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International market research in the 21st century

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in Market Research

One of the biggest changes in the relationship between brands and consumers has been the shift from a one-way conversation to a two-way dialogue. Traditionally, it was very much a top down effort, with ideas, campaigns and messages flowing in one direction. Today, the picture is very different. Through shifts in behaviour and the liberating effect of technology, consumers no longer absorb – they discuss, tell and negotiate.

And it’s an active conversation, with the Market Research Society explaining that people have a “continual two-way discourse with a brand, which is constantly changing”. Companies have lost an element of control and are still getting used to ceding power, but facts are facts – consumers are smarter and eager to have a bigger voice.

In response, brands are relying more and more on market researchers to deliver insight quicker than ever before and, with more businesses expanding into other markets, they are, like their customers, more ambitious in what they expect. As we noted in our previous blog, they insist on bigger, better and faster results, all without increasing their spend significantly.

Market researchers certainly have their work cut out but, as we get deeper into the 21st century, these newer and greater expectations are also helping them innovate and advance their understanding. It’s a thrilling time to be be involved in the sector.

Compelled to change

Against the backdrop of seismic change – social, economic, cultural and technological – almost every sector and industry has been asked to step back and assess the bigger picture. The key question in front of them has been: “Do I continue as normal or reexamine everything I once thought as being set in stone?”

The innovators will opt for the latter part of the question, the traditionalists the former. Unfortunately, the more resilient market researchers are to taking on new tools, processes and approaches, the more likely they are going to lose out on commissions. They will simply not be able to keep up and deliver what their clients want.

Today’s information demands

If you consider things from an international point of view, brands, thirsty for international success, are aware that their previous market research requests are no longer applicable. Those are now seen to be too narrow and, in contrast to today, “time inefficient”. To stay competitive in a borderless environment, businesses need real-time insight to help them respond to the “constantly changing” wants of their customers from all over the world (the two-way conversation).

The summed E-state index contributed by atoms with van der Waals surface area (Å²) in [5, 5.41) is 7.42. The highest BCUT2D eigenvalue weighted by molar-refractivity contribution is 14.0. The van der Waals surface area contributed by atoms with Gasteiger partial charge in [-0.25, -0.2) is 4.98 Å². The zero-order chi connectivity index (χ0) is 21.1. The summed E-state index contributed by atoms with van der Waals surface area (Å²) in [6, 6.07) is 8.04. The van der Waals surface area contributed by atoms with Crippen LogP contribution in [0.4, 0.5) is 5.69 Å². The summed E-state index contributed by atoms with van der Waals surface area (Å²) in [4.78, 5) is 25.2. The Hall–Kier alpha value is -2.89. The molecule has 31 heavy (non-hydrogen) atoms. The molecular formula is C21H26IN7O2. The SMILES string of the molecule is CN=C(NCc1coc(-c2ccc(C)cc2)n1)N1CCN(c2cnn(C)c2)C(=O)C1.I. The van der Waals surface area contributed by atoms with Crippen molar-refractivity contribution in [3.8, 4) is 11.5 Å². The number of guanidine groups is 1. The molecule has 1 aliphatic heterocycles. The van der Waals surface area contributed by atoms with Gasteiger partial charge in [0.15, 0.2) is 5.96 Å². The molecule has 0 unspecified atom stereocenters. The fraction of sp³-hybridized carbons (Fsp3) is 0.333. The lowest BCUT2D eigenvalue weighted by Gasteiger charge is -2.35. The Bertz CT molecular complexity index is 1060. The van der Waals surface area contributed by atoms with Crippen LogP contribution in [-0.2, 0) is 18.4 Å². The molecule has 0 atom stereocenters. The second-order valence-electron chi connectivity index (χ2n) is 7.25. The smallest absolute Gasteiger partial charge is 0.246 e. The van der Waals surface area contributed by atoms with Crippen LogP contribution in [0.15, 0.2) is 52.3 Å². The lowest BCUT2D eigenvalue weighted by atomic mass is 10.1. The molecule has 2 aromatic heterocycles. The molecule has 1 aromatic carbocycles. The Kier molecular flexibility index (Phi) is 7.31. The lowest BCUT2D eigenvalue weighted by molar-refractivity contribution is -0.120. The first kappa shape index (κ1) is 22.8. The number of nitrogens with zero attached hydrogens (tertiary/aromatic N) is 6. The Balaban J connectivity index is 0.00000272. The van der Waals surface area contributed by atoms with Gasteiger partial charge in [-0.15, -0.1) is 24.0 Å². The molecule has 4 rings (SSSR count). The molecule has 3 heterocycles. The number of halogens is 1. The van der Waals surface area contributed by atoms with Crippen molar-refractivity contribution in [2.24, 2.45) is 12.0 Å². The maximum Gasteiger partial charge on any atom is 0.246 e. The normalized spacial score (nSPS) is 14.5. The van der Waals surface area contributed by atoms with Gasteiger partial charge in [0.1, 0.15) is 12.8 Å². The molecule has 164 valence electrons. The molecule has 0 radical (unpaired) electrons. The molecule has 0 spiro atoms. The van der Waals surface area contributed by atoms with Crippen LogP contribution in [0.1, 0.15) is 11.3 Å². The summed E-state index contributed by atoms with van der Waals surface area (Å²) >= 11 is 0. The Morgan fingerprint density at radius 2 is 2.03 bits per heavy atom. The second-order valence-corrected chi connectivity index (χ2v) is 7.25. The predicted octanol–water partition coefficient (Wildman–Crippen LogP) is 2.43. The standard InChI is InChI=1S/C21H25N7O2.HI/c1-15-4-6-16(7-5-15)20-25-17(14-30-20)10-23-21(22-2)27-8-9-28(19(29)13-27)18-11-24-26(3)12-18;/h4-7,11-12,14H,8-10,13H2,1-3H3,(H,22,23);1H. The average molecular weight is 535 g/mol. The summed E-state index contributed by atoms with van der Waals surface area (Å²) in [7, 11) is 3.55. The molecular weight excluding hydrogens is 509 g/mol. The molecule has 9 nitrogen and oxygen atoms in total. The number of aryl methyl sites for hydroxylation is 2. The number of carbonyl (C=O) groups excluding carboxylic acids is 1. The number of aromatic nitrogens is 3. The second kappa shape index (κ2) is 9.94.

The implication of this is that understanding audiences can no longer come from a limited pool of data within just one market. To better reflect the fact that their business model and customer base is now orientated across numerous countries, they need access to more and diverse streams of data from all over the world.

Accordingly, as enterprises increasingly internationalise their operations, market researchers need to extend their data collection strategies to new markets. However, it isn’t simply a matter of migrating schemes of work overseas. A fresh approach to collecting, analysing and interpreting data is required. This is also to do with geography – simply put, what works in the west, won’t necessarily work in the east or other parts of the world.

Research is invigorated

This is advantageous to market researchers because it challenges them to evolve their practice. Technology is important here – with more activities and interactions taking place online, there has been a rapid rise in the types of information available to market researchers, requiring new tools of “data extraction”.